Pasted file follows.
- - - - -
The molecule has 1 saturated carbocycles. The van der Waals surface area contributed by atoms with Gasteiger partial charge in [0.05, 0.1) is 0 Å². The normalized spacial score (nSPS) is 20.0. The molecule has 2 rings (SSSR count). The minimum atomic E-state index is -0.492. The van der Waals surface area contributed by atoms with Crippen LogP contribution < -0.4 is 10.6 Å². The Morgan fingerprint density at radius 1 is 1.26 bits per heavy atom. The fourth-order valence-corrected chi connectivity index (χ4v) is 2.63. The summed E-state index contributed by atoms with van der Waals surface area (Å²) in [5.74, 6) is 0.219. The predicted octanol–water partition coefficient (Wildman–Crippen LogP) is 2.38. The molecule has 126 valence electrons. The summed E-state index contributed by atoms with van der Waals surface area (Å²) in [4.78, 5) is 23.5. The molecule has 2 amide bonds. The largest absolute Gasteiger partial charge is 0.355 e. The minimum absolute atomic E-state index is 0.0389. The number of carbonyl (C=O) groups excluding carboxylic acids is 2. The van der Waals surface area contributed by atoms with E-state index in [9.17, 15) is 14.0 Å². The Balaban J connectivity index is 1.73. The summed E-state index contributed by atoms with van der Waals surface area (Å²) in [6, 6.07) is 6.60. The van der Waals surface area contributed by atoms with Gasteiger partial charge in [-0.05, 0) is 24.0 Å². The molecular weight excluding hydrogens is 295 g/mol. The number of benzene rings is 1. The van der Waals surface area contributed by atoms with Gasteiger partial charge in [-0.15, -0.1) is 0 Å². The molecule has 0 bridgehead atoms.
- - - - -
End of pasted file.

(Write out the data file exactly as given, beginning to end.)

The molecule has 1 saturated carbocycles. The van der Waals surface area contributed by atoms with Gasteiger partial charge in [0.05, 0.1) is 0 Å². The normalized spacial score (nSPS) is 20.0. The molecule has 2 rings (SSSR count). The minimum atomic E-state index is -0.492. The van der Waals surface area contributed by atoms with Crippen LogP contribution < -0.4 is 10.6 Å². The Morgan fingerprint density at radius 1 is 1.26 bits per heavy atom. The fourth-order valence-corrected chi connectivity index (χ4v) is 2.63. The summed E-state index contributed by atoms with van der Waals surface area (Å²) in [5.74, 6) is 0.219. The predicted octanol–water partition coefficient (Wildman–Crippen LogP) is 2.38. The molecule has 126 valence electrons. The summed E-state index contributed by atoms with van der Waals surface area (Å²) in [4.78, 5) is 23.5. The molecule has 2 amide bonds. The largest absolute Gasteiger partial charge is 0.355 e. The minimum absolute atomic E-state index is 0.0389. The number of carbonyl (C=O) groups excluding carboxylic acids is 2. The van der Waals surface area contributed by atoms with E-state index in [9.17, 15) is 14.0 Å². The Balaban J connectivity index is 1.73. The summed E-state index contributed by atoms with van der Waals surface area (Å²) in [6, 6.07) is 6.60. The van der Waals surface area contributed by atoms with Gasteiger partial charge in [-0.05, 0) is 24.0 Å². The molecular weight excluding hydrogens is 295 g/mol. The number of benzene rings is 1. The van der Waals surface area contributed by atoms with Gasteiger partial charge in [-0.15, -0.1) is 0 Å². The molecule has 0 bridgehead atoms.